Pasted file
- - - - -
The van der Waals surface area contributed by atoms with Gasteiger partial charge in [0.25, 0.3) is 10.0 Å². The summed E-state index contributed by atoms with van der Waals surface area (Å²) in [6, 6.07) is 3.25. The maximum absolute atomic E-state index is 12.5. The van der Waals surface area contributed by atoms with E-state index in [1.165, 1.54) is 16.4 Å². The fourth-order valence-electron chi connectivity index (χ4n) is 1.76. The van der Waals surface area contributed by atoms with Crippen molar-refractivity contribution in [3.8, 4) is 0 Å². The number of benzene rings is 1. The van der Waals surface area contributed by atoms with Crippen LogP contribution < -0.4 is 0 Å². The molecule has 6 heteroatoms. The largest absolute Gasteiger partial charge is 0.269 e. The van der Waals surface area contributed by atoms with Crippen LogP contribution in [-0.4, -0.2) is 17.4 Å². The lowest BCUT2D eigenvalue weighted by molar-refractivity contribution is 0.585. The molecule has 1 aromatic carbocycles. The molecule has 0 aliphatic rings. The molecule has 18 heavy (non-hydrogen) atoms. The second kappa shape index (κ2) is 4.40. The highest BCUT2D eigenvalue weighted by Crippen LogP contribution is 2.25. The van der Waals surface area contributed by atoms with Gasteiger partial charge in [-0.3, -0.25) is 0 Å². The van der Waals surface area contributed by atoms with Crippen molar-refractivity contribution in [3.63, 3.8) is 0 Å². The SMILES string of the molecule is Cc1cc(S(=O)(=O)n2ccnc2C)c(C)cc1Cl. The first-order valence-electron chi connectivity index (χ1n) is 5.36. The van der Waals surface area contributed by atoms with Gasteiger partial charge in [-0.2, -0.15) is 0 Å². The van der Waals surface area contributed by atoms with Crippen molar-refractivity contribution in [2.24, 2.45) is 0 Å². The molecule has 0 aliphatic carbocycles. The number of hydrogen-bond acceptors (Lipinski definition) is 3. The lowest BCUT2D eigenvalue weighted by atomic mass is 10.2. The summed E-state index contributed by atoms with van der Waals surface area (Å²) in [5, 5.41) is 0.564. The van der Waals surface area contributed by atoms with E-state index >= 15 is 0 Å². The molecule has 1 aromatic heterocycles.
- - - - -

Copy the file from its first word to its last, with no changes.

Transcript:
The van der Waals surface area contributed by atoms with Gasteiger partial charge in [0.25, 0.3) is 10.0 Å². The summed E-state index contributed by atoms with van der Waals surface area (Å²) in [6, 6.07) is 3.25. The maximum absolute atomic E-state index is 12.5. The van der Waals surface area contributed by atoms with E-state index in [1.165, 1.54) is 16.4 Å². The fourth-order valence-electron chi connectivity index (χ4n) is 1.76. The van der Waals surface area contributed by atoms with Crippen molar-refractivity contribution in [3.8, 4) is 0 Å². The number of benzene rings is 1. The van der Waals surface area contributed by atoms with Crippen LogP contribution < -0.4 is 0 Å². The molecule has 6 heteroatoms. The largest absolute Gasteiger partial charge is 0.269 e. The van der Waals surface area contributed by atoms with Crippen LogP contribution in [-0.4, -0.2) is 17.4 Å². The lowest BCUT2D eigenvalue weighted by molar-refractivity contribution is 0.585. The molecule has 1 aromatic carbocycles. The molecule has 0 aliphatic rings. The molecule has 18 heavy (non-hydrogen) atoms. The second kappa shape index (κ2) is 4.40. The highest BCUT2D eigenvalue weighted by Crippen LogP contribution is 2.25. The van der Waals surface area contributed by atoms with Gasteiger partial charge in [-0.3, -0.25) is 0 Å². The van der Waals surface area contributed by atoms with Crippen molar-refractivity contribution in [3.63, 3.8) is 0 Å². The SMILES string of the molecule is Cc1cc(S(=O)(=O)n2ccnc2C)c(C)cc1Cl. The first-order valence-electron chi connectivity index (χ1n) is 5.36. The van der Waals surface area contributed by atoms with Gasteiger partial charge in [-0.2, -0.15) is 0 Å². The van der Waals surface area contributed by atoms with Crippen molar-refractivity contribution in [2.24, 2.45) is 0 Å². The molecule has 0 aliphatic carbocycles. The number of hydrogen-bond acceptors (Lipinski definition) is 3. The lowest BCUT2D eigenvalue weighted by atomic mass is 10.2. The summed E-state index contributed by atoms with van der Waals surface area (Å²) in [5, 5.41) is 0.564. The van der Waals surface area contributed by atoms with E-state index >= 15 is 0 Å². The molecule has 1 aromatic heterocycles.